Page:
The range of options includes cognitive behavioral therapy and brain stimulation techniques like ECT.
Last winter, confined to bed by intense sadness, exhaustion, and headaches, the University of Kansas student found herself considering suicide. Desperate after a years-long struggle with depression, she sought a treatment she had once viewed as extreme: electroconvulsive therapy. After a few sessions, "I literally went from almost unable to function—feeling suicidal—to a 180-degree change," she says.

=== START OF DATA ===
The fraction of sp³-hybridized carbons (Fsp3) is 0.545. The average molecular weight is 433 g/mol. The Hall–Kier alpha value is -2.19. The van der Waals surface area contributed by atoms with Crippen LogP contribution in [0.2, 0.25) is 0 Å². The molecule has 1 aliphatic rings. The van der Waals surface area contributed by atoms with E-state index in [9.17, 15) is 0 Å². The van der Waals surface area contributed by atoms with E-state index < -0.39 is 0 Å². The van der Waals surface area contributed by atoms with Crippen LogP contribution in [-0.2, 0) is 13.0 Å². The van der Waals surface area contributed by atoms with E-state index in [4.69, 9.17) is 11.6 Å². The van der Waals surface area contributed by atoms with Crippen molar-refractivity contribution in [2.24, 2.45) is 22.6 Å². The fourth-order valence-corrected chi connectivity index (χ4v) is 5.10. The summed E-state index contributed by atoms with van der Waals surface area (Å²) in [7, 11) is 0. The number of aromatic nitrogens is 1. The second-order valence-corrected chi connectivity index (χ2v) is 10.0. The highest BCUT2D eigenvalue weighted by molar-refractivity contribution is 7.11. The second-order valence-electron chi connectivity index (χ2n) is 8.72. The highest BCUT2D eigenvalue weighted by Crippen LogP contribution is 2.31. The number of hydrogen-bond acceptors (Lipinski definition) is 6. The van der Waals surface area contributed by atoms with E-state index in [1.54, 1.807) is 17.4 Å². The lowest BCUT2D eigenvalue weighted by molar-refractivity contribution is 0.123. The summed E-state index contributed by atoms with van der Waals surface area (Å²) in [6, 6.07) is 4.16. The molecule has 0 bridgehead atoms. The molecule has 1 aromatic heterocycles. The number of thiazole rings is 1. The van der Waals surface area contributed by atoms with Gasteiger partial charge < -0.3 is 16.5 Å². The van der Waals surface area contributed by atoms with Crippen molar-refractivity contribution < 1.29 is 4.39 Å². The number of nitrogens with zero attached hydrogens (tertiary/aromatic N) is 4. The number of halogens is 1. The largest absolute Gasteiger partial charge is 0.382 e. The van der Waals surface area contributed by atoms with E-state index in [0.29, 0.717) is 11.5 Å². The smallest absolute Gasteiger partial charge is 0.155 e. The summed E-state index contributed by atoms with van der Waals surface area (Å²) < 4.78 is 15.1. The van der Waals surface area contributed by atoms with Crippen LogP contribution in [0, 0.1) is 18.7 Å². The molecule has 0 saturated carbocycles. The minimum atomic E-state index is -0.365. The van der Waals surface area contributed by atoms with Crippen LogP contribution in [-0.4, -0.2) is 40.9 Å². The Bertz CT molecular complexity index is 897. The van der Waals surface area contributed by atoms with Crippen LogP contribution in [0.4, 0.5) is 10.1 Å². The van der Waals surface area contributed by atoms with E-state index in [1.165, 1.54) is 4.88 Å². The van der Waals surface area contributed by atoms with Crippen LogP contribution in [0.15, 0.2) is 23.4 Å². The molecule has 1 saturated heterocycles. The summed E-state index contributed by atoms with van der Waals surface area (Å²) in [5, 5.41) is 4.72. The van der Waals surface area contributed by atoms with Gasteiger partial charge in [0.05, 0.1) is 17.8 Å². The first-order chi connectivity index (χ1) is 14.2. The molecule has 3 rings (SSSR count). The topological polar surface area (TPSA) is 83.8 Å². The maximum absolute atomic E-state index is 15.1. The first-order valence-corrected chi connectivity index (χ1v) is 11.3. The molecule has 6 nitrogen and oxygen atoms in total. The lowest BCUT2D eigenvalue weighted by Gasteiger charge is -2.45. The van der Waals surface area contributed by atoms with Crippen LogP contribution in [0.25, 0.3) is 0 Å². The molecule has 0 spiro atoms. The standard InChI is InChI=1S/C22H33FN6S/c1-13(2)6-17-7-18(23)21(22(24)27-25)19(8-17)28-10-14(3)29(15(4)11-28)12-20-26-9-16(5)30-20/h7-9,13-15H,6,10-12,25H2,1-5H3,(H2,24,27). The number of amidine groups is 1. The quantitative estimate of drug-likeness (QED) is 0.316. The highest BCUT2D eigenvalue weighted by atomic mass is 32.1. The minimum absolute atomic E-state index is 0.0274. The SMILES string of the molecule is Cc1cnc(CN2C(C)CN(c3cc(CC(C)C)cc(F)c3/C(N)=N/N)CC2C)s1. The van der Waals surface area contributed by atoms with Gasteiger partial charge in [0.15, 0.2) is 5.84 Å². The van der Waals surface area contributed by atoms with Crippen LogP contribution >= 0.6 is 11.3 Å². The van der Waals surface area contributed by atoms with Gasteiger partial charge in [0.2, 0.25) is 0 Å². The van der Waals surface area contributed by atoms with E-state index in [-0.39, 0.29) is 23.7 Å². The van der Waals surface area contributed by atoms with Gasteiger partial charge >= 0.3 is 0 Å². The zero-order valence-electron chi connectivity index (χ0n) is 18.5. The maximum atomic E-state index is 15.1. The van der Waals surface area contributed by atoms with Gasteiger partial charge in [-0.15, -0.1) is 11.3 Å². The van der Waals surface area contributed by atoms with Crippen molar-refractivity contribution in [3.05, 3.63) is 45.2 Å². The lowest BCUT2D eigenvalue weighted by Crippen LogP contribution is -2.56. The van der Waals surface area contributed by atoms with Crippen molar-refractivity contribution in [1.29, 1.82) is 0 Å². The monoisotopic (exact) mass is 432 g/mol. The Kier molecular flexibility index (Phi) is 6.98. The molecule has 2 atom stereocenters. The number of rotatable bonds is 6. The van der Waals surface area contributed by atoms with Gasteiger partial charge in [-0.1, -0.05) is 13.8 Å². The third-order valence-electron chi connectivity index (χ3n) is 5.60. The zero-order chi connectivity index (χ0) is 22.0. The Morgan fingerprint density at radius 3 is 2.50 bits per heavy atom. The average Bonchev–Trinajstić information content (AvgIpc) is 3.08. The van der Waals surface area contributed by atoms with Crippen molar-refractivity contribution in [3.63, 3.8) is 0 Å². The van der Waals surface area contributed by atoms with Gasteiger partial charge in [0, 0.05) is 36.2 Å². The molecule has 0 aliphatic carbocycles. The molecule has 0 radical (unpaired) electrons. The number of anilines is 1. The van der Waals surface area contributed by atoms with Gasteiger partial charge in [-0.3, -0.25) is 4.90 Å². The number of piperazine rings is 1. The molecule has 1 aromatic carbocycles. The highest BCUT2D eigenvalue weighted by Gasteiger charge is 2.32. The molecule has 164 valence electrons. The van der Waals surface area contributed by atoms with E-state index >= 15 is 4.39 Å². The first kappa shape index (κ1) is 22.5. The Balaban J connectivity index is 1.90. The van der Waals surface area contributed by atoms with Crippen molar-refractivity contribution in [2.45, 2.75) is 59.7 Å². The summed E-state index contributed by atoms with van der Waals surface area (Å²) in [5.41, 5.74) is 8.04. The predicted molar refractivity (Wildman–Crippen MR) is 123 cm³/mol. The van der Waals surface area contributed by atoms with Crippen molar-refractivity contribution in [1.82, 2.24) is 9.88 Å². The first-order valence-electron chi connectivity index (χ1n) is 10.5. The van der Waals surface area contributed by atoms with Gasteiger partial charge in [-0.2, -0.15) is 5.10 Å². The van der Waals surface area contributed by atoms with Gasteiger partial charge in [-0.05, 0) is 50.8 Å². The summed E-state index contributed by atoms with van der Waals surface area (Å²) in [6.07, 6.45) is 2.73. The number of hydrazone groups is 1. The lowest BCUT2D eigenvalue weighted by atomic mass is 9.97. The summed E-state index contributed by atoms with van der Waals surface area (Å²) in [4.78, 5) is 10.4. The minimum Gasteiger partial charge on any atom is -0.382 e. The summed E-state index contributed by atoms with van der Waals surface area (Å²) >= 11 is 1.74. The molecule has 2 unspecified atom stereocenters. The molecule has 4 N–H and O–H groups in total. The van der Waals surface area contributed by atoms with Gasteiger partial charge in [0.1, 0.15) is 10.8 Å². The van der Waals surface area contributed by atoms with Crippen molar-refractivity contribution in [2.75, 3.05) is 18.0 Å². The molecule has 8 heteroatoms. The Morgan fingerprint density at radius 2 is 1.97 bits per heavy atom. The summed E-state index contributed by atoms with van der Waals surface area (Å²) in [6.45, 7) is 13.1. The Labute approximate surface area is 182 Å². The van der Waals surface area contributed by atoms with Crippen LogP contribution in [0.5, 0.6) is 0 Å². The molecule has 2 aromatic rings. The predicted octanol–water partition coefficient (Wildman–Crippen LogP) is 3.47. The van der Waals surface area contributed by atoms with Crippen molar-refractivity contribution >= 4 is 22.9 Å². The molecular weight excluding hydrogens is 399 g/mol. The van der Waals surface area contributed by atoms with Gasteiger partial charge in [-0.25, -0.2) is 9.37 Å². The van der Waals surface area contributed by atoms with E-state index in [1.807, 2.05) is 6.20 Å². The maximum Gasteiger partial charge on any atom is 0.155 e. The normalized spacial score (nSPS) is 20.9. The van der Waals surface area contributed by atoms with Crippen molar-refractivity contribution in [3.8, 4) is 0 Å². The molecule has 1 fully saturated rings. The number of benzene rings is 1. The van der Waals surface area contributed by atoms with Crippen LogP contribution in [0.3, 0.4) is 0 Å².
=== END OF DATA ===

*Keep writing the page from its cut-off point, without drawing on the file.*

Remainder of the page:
The student, who still contends with depression, is one of the many people chronically in its grip who, disappointed by antidepressants, are finding some relief in therapies ranging from exercise to various forms of high-tech brain stimulation. Some 27 million Americans were taking an antidepressant in 2005, more than twice the number almost 10 years earlier, thanks largely to the arrival of Prozac and other effective antidepressants with fewer side effects. But a groundbreaking 2006 trial known as STAR*D revealed that about one third of people found total relief with their first drug, and around a third were not helped even after trying several drugs and combinations. ECT, which has been controversial since the days when it was performed without anesthesia and sometimes without proper consent, has evolved considerably in recent years; by inducing a seizure, it is thought to reset dysfunctional brain circuitry. It "is the most effective and rapidly acting treatment for severe depression," says Sarah Lisanby, a professor of clinical psychiatry at Columbia University Medical Center who is a leading brain stimulation researcher.
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